One of the mysteries of the English language finally explained.
A dummy or jointed manikin of a human body used by artists, especially for arranging drapery on.
mannequin, manikin, lifelike model, figureView synonyms
- ‘The monastic painter of course could not do otherwise, unless he used a lay figure (an articulated model).’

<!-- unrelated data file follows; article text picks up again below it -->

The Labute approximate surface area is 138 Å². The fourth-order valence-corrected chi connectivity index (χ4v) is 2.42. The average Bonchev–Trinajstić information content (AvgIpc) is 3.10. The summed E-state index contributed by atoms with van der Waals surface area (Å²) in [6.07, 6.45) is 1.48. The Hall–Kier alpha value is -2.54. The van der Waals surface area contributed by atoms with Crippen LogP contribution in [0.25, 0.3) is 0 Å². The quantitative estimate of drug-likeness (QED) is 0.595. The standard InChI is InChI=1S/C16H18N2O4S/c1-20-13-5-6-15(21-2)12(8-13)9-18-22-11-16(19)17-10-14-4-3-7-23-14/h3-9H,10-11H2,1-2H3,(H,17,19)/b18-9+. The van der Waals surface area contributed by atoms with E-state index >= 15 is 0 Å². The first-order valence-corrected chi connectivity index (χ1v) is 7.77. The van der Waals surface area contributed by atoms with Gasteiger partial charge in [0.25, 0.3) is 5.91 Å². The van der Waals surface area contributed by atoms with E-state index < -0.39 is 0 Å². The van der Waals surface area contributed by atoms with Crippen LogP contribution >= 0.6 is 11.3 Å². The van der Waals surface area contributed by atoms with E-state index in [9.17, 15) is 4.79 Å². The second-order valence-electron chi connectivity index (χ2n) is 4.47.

- ‘A number of examples survive from the eighteenth century, including the articulated lay figure used by the sculptor Louis-François Roubiliac, which is in the Museum of London collections.’
- ‘Articulated wooden lay figures of the kinds sold by artists' suppliers were used for the bodies.’
- ‘They are lay figures mounted in the museum where all may take them in at a glance.’
Late 18th century: from obsolete layman, from Dutch leeman, from obsolete led, earlier form of lid ‘joint’.
lay figure/lā ˈfiɡyər/
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